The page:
Contact tracing: Process could prove pivotal in lifting widespread COVID-19 stay-at-home orders

In the 2011 pandemic thriller “Contagion,” Dr. Erin Mears (Kate Winslet) travels to meet with colleagues of Beth Emhoff, a woman who contracted a deadly new virus while overseas. Mears asks questions about when the colleagues last saw and spoke with Emhoff, until hearing that one coworker — the person who picked her up from the airport — actually called in sick that day, prompting Mears to rush to meet the ailing man.

The fictional Mears is performing a real process called contact tracing, where people who have been in close contact with someone who has been infected with a virus are monitored for their own health and to prevent viral spread. The process is immensely beneficial during the COVID-19 pandemic, as it can help health officials identify potential virus risks and help save lives. 

It’s even something that Apple and Google are trying to tackle by using bluetooth technology, and something that proved beneficial in slowing the spread of COVID-19 in parts of Asia. And it’s also something that can provide guidance on when is the right time to ease rules on social distancing.

In recent press appearances, Dr. Anthony Fauci has also discussed how contact tracing can be a helpful preparation and prevention measure during future waves of COVID-19, as the virus will likely return until a vaccine is made readily available.

According to the World Health Organization, there are three steps that are involved in contact tracing: contact identification, contact listing and contact follow-up.

Contact identification occurs when a person who has been infected with a virus, as well as the people around them, are questioned since that person has become sick. 

Let’s say Jane’s standard day-to-day is riding the bus to work at a small office, playing in a basketball league on some days after work, and then heading back home to spend time with her family. If Jane contracted COVID-19, contact tracing could include speaking to the regular passengers on her bus route, coworkers at her office, the people with whom she usually plays basketball, and her family members at home.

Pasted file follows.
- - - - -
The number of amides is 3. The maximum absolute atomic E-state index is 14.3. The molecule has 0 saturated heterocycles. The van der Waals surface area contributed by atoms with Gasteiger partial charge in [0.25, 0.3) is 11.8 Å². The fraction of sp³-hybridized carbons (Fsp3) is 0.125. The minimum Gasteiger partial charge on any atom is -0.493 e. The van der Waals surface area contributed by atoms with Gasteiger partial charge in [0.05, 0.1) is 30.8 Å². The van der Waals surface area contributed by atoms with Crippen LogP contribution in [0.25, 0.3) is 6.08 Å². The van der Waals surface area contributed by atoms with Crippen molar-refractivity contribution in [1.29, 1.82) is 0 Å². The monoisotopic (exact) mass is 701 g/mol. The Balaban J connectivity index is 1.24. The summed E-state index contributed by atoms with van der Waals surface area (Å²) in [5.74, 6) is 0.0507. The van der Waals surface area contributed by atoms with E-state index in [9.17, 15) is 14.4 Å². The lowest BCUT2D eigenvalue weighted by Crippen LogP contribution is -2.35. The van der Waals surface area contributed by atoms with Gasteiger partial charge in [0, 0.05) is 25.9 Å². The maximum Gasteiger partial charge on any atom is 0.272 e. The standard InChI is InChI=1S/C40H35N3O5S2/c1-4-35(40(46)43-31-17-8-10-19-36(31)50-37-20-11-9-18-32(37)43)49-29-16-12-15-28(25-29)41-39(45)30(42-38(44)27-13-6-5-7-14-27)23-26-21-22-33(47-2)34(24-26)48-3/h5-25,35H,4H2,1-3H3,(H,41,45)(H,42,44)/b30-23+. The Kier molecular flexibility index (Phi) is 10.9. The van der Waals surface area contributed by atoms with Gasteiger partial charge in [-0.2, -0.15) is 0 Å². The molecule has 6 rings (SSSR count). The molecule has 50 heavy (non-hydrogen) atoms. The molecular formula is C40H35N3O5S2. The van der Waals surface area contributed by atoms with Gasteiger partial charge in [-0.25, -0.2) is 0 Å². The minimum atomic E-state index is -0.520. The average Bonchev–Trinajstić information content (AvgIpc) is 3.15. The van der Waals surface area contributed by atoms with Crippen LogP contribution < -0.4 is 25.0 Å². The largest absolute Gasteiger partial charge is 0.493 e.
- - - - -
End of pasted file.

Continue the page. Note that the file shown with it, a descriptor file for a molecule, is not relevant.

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In the contact listing phase, all of the people who Jane regularly interacts with are considered to be contacts, as they may have been infected by her at some point. People who are designated as contacts are notified as such and should receive early care if symptoms develop, according to WHO. 

For contacts who may have a closer relationship and are in closer quarters with Jane, such as her immediate family members, more stringent health and prevention measures can be undertaken, such as quarantine at home or in a hospital.

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Finally, contact follow-up is when contacts are regularly monitored for symptoms and signs of future infection, according to WHO. It’s possible that one or several of Jane’s basketball teammates will end up becoming infected. It’s also possible that some of the coworkers will become infected too, but not necessarily from Jane. Following-up, though, can help determine if those contacts are at risk themselves and are potential risks to others.

The process is helpful by preventing the spread of the virus, as contacts are made aware of their health status and steps can be taken to limit their exposure to others.